Butter should of course be considered an exception.
Margarines are a food often derived from vegetable fats, but industrially treated with a process called esterification. The rationale is to transform the fatty acids of vegetables, which are generally polyunsaturated, into saturated, because in this way they are able to compact and at room temperature (or almost) they have a solid appearance, similar to butter.
The result from a nutritional point of view, however, is to inherit the same defects of saturated fats, with the aggravating circumstance that they can also damage cell membranes.
All vegetables are recommended and must form the basis of the diet; they provide fiber, vitamins and minerals important for health and help manage situations of high cholesterol.
Extra virgin olive oil (for the oleic acid content) and flaxseed oil (for the omega-3 content) are recommended.
Other types of oils are to be considered occasional, as they bring omega-6 polyunsaturated fatty acids, which are important but, if consumed in high doses compared to omega-3, they are considered riskier rather than beneficial. The optimal ratio is about 4:1 between omega-6 and omega-3, while for people who do not follow a balanced diet it is easy to reach even 30:1.
No contraindications to the use of vinegar.
FRUITS AND DRIED FRUITS
All fruit is recommended, the important thing is not to overdo it too much
sweetened (grapes, banana)
or fat (avocado).
Nuts (walnuts, peanuts, cashews, pistachios, …) are often recommended on the basis of a precious supply of
omega-6 fatty acids (which are recommended to be taken with these foods, therefore, more than with oils),
minerals and vitamins.
It can be consumed as a useful hunger breaker and has been shown to be effective in the treatment of hyperlipidemia. Walnuts are especially recommended, which are a decent source of omega-3s.
Whenever possible, salt-free packages are to be preferred (for example in relation to pistachios).
Sugary drinks are not recommended, they should instead be considered as exceptions: the intake of simple sugars above all increases the risk of raising triglyceride levels (in addition, of course, to blood sugar ).
Alcoholic beverages should also be avoided, especially in the case of high triglycerides: often those with altered blood lipid levels already have a slightly tired liver, adding alcohol doesn’t seem like a good idea.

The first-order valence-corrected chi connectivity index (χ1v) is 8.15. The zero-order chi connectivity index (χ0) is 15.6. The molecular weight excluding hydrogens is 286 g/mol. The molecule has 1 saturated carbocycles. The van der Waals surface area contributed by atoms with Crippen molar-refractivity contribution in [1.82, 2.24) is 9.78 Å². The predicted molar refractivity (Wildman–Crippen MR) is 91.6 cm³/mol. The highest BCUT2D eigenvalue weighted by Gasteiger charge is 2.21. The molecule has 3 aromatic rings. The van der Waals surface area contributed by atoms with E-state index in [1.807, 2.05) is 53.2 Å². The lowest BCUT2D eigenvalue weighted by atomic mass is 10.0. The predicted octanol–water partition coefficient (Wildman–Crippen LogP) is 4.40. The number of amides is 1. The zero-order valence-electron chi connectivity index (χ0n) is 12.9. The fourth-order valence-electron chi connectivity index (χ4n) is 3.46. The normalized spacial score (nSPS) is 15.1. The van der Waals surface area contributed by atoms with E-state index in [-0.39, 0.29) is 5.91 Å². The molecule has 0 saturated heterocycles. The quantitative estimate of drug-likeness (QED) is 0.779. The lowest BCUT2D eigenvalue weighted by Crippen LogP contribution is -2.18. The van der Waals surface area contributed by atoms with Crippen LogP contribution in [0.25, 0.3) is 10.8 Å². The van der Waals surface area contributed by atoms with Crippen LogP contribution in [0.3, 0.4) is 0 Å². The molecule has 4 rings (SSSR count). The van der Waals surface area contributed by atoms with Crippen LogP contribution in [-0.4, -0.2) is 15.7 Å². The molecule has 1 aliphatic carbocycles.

As with sweet drinks and for the same reasons, sweet foods should normally be avoided and consumed as exceptions; the situation is also made worse by poor quality fats which are often used for the preparation of sweets and baked goods (industrial, but not only).
Obviously also fried foods should be considered exceptions and, if necessary, only peanut oil and extra virgin olive oil should be used for their preparation, to reduce the risk of the production of free radicals and other dangerous substances following the decomposition of the oils with the heat.
In all the foods that are not recommended, I preferred to write “they are to be considered exceptions” rather than just “they should be avoided”. The reason is that, except for particular health conditions (which the doctor will have to evaluate and the nutritionist biologist must be informed about), there is no reason to give up forever and on every occasion a particular type of food .
If our problem is high triglycerides (and only those) and we are rigorously and consistently following a diet to lower them but we are at a party, nothing happens if we toast with a glass of sparkling wine or take a slice of cake.
It is obvious that, for example, the indications on pasta and bread shouldn’t even be taken into consideration for a celiac , just as alcohol would be totally banned for those suffering from cirrhosis of the liver , but an otherwise healthy person shouldn’t give it up for the whole life to something just because he is following a diet, the important thing is that they are precisely the exceptions (the consumption of fried foods when we go out with old school mates, sparkling wine at his nephew’s graduation party, chocolates for Valentine’s Day…) and not everyday life, in this way you can also better manage the food restriction given by the diet.